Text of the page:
|Suppliers||HP spends money on products, materials, components, and services from suppliers around the world.
||Our spending supports job creation in supplier companies. Suppliers and their workers pay taxes and support their local economies. Suppliers may also pay dividends to their investors.|
|Employees||Compensation and benefits are a significant proportion of HP’s expenses. We invest in training and development, which expands employees’ opportunities.||Employees pay taxes and generate further economic activity by spending the money they earn.|
|Customers||HP’s net revenue was $126 billion in fiscal year 2010.||Offering reliable, high-quality products and services benefits our customers. Our products and services also are designed to improve productivity, which may increase customers’ contributions to society through business expansion and increased taxes paid.|
|Sales, marketing, and distribution partners||HP works with a wide range of partners such as retailers, resellers, distribution partners, independent software vendors, and systems integrators to reach various customer groups.||The benefits derived by our partners as a result of their commercial relationship with HP can contribute to their growth.|
|Local, state, and national governments||Local, state, and national governments benefit from taxes paid by HP and our employees.
||Taxes paid help enable government spending and programs.
|Local, regional, and national communities||Social investment ($44.9 million in cash, products, and services in 2010), financial or in-kind support for nongovernmental organizations and employee giving all benefit communities.||Social investment activities in turn support further economic activity by, for example, improving education and employment opportunities.
|Investors||Shareholders receive dividends, and the value of their investment may grow.||Investors may pay taxes on dividends and on stock gains.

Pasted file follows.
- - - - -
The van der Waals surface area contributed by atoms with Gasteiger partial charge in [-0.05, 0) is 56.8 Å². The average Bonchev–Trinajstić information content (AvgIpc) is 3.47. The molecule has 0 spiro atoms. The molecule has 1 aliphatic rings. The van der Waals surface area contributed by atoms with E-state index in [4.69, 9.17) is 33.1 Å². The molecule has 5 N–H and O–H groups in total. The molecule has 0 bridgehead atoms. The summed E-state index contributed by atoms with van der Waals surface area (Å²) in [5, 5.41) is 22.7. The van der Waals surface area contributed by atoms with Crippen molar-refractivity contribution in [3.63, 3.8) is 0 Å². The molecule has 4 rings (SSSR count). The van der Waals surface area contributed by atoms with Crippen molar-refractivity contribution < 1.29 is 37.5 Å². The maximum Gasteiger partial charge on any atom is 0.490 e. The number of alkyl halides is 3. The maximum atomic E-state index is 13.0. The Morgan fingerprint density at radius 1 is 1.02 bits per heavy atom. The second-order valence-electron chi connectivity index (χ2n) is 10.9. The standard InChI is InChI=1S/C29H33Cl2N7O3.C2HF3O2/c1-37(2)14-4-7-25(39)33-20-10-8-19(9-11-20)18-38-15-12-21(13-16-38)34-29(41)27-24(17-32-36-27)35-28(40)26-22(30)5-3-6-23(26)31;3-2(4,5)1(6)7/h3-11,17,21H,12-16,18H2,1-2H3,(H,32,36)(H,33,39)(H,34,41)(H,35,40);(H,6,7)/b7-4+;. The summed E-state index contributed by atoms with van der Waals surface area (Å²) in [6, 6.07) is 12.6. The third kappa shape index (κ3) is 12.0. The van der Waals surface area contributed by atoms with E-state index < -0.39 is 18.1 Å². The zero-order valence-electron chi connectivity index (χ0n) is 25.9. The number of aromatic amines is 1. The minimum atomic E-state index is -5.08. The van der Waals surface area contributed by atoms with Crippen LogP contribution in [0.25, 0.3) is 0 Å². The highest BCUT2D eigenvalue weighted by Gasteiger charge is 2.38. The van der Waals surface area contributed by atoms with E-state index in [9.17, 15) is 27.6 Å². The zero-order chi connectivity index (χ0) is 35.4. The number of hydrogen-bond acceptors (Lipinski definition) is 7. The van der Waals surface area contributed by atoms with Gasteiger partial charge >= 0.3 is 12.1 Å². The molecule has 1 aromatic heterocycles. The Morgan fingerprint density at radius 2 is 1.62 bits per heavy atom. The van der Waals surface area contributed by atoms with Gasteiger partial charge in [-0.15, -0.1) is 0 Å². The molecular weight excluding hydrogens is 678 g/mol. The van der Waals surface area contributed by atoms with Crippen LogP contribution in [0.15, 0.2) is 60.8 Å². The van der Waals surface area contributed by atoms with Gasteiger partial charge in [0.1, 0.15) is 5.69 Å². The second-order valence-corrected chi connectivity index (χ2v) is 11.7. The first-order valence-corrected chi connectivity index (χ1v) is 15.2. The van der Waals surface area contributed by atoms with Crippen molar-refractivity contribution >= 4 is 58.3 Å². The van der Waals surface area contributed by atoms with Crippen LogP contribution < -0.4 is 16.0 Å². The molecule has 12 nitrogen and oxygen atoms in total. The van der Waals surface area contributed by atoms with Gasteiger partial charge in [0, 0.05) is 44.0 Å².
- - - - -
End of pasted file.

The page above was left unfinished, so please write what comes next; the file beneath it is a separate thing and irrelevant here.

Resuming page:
- 1 United Nations World Population Prospects: 2008 Revision.
- 2 Ng, Edward. Designing high-density cities for social and environmental sustainability. Earthscan, 2009.
- 3 US National Intelligence Council, Global Trends 2025, p 41.
- 4 This number includes PCs, printers, and servers.
- 5 Fiscal year 2010 non-GAAP financial information excludes $2.1 billion of adjustments on an after-tax basis, or $0.89 per diluted share, related primarily to the amortization of purchased intangible assets, restructuring charges, and acquisition-related charges. HP’s management uses non-GAAP operating profit and non-GAAP diluted earnings per share (EPS) to evaluate and forecast HP’s performance before gains, losses, or other charges that are considered by HP’s management to be outside of HP’s core business segment operating results. HP believes that presenting non-GAAP operating profit and non-GAAP diluted EPS, in addition to GAAP operating profit and GAAP diluted EPS, provides investors with greater transparency to the information used by HP’s management in its financial and operational decision making. HP further believes that providing this additional non-GAAP information helps investors understand HP’s operating performance and evaluate the efficacy of the methodology and information used by management to evaluate and measure such performance. This additional non-GAAP information is not intended to be considered in isolation or as a substitute for GAAP operating profit and GAAP diluted EPS.